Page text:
GJ: I recommend it. Recorded over a 29 month period with 24 musicians at five studios, I think Jimi’s favorite recording engineer Eddie Kramer has really worked his magic here. The twelve songs sound as if they were recorded at one session.
Of course, it’s not the album Jimi had in mind when mentioning the title to interviewers. It was supposed to be a triple album with each album representing one of the nouns in the title. The first album, for example, would be about people, the second hell and the third angels. I’m surprised the title wasn’t used for a box set.
My only criticism – and it’s a minor one – is with the sequencing. I suggest you burn this playlist to a CD and play it in your car: Hey Gypsy Boy/Villanova Junction Blues/Hear My Train A Comin’/ Bleeding Heart/Mojo Man/Let Me Move You/Izabella/Easy Blues/Crash Landing/Earth Blues/Somewhere/Inside Out
It’s a very different listening experience. It begins quieter and the noisier pieces come during the second half but it flows much better; much more pleasing to the ear.
MT: What are you currently working on?
GJ: Well there’s some discussion about doing a Rolling Stones FAQ, which I’d love to do. I think one of my suggestions to Robert Rodriguez was about the Mick Taylor period; he’s the forgotten Rolling Stone but the Stones’ peak period was with him in the line-up. But right now I’m working on a book about The Clash, their recording of their fourth album Sandinista!, and the tours promoting that triple album, especially the legendary Bonds residency at a disco in New York City’s Times Square in May-June 1981. I saw 8 of those 17 shows.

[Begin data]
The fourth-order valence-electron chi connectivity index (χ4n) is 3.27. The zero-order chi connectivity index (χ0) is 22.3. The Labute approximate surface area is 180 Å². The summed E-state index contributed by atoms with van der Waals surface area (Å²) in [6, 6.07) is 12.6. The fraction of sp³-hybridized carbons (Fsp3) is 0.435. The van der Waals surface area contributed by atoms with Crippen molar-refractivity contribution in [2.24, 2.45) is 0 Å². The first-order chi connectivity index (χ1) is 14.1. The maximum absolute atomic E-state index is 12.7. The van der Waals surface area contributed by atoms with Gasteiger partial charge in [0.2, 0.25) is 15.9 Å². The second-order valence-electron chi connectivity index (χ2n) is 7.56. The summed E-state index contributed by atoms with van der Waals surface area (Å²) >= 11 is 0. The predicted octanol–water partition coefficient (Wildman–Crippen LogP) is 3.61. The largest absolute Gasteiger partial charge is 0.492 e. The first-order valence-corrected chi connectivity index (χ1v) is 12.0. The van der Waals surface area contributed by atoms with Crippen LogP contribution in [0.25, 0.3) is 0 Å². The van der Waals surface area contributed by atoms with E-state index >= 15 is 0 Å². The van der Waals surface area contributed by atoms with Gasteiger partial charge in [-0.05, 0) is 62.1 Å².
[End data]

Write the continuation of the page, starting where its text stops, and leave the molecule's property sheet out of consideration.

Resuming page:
MT: Can you recommend a few of your favorite music tomes?
GJ: Well, as I mentioned above, 9 is my favorite number so I’ll give you 9:
1. The Fallen – Dave Simpson
2. Jimi Hendrix: The Intimate Story of a Betrayed Musical Legend – Sharon Lawrence
3. Just Kids – Patti Smith
4. Bowie in Berlin – Thomas Jerome Seabrook
5. Redemption Song – The Ballad of Joe Strummer – Chris Salewicz
6. Our Band Could Be Your Life: Scene from the American Indie Underground 1981-1991 – Michael Azerrad
7. The Beatles Recording Sessions – Mark Lewisohn
8. The Minutemen’s Double Nickels On The Dime – Michael T. Founier
9. Miles Beyond: The Electric Explorations of Miles Davis, 1967-1991 – Paul Tingen
It’s fairly self-evident what each of those music tomes are about except for the first one, which happens to be my favorite. Dave Sampson is a British music journalist whose book is about The Fall, one of Great Britain’s longest running bands. They
formed in 1976 and so far have released 29 studio albums as well as countless live recordings, collections, reissues. But only one member has been in The Fall all that time. That’s mercurial cofounder Mark E. Smith, a British legend who runs his
band like a sports club and fires members left and right. Dozens of line-ups have constituted The Fall and Sampson’s book is like a detective story as he tries to talk to every ex-Fall member, or “the Fallen” alluded to in the book’s title.
Thanks for asking to interview me. I really enjoyed doing this.